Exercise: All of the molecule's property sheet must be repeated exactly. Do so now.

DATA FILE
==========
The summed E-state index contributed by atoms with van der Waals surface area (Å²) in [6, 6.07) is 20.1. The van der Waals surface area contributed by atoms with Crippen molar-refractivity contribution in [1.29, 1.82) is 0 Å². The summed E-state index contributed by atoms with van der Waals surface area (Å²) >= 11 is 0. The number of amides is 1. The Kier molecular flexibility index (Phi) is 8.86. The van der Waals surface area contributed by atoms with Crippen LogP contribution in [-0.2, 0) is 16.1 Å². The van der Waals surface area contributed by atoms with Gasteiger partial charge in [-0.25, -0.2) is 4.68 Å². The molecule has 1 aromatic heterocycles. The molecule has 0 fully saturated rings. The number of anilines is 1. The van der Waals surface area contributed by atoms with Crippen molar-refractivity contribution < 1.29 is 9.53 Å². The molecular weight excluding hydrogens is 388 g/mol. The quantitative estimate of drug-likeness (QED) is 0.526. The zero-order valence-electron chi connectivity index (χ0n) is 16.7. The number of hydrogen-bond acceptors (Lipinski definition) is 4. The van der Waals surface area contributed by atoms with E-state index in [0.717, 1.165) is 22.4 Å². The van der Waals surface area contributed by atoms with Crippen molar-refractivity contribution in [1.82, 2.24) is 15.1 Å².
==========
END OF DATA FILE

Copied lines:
The summed E-state index contributed by atoms with van der Waals surface area (Å²) in [6, 6.07) is 20.1. The van der Waals surface area contributed by atoms with Crippen molar-refractivity contribution in [1.29, 1.82) is 0 Å². The summed E-state index contributed by atoms with van der Waals surface area (Å²) >= 11 is 0. The number of amides is 1. The Kier molecular flexibility index (Phi) is 8.86. The van der Waals surface area contributed by atoms with Crippen LogP contribution in [-0.2, 0) is 16.1 Å². The van der Waals surface area contributed by atoms with Gasteiger partial charge in [-0.25, -0.2) is 4.68 Å². The molecule has 1 aromatic heterocycles. The molecule has 0 fully saturated rings. The number of anilines is 1. The van der Waals surface area contributed by atoms with Crippen molar-refractivity contribution < 1.29 is 9.53 Å². The molecular weight excluding hydrogens is 388 g/mol. The quantitative estimate of drug-likeness (QED) is 0.526. The zero-order valence-electron chi connectivity index (χ0n) is 16.7. The number of hydrogen-bond acceptors (Lipinski definition) is 4. The van der Waals surface area contributed by atoms with E-state index in [0.717, 1.165) is 22.4 Å². The van der Waals surface area contributed by atoms with Crippen molar-refractivity contribution in [1.82, 2.24) is 15.1 Å².